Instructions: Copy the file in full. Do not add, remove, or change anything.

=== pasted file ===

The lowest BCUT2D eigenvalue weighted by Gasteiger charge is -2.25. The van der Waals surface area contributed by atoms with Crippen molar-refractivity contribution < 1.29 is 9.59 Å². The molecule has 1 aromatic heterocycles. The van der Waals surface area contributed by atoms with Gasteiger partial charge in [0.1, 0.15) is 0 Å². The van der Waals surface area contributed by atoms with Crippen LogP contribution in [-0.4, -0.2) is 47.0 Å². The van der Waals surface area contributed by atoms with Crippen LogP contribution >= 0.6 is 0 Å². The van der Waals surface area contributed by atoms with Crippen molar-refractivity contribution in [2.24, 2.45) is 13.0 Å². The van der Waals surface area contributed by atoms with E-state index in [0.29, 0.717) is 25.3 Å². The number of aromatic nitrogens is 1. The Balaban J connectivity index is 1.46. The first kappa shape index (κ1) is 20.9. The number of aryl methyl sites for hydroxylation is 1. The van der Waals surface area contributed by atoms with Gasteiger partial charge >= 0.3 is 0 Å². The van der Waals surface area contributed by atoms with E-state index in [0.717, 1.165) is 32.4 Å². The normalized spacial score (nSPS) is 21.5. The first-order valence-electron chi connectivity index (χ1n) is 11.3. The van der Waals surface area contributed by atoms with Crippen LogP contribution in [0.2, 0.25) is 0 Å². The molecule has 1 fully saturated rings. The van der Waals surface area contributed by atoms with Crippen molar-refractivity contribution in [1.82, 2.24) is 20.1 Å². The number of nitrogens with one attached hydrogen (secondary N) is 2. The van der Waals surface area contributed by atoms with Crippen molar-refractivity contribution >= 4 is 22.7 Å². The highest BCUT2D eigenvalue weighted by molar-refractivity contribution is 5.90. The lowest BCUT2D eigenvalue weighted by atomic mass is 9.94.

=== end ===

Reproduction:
The lowest BCUT2D eigenvalue weighted by Gasteiger charge is -2.25. The van der Waals surface area contributed by atoms with Crippen molar-refractivity contribution < 1.29 is 9.59 Å². The molecule has 1 aromatic heterocycles. The van der Waals surface area contributed by atoms with Gasteiger partial charge in [0.1, 0.15) is 0 Å². The van der Waals surface area contributed by atoms with Crippen LogP contribution in [-0.4, -0.2) is 47.0 Å². The van der Waals surface area contributed by atoms with Crippen LogP contribution >= 0.6 is 0 Å². The van der Waals surface area contributed by atoms with Crippen molar-refractivity contribution in [2.24, 2.45) is 13.0 Å². The van der Waals surface area contributed by atoms with E-state index in [0.29, 0.717) is 25.3 Å². The number of aromatic nitrogens is 1. The Balaban J connectivity index is 1.46. The first kappa shape index (κ1) is 20.9. The number of aryl methyl sites for hydroxylation is 1. The van der Waals surface area contributed by atoms with Gasteiger partial charge >= 0.3 is 0 Å². The van der Waals surface area contributed by atoms with E-state index in [0.717, 1.165) is 32.4 Å². The normalized spacial score (nSPS) is 21.5. The first-order valence-electron chi connectivity index (χ1n) is 11.3. The van der Waals surface area contributed by atoms with Crippen LogP contribution in [0.2, 0.25) is 0 Å². The molecule has 1 fully saturated rings. The van der Waals surface area contributed by atoms with Crippen molar-refractivity contribution in [1.82, 2.24) is 20.1 Å². The number of nitrogens with one attached hydrogen (secondary N) is 2. The van der Waals surface area contributed by atoms with Crippen molar-refractivity contribution >= 4 is 22.7 Å². The highest BCUT2D eigenvalue weighted by molar-refractivity contribution is 5.90. The lowest BCUT2D eigenvalue weighted by atomic mass is 9.94.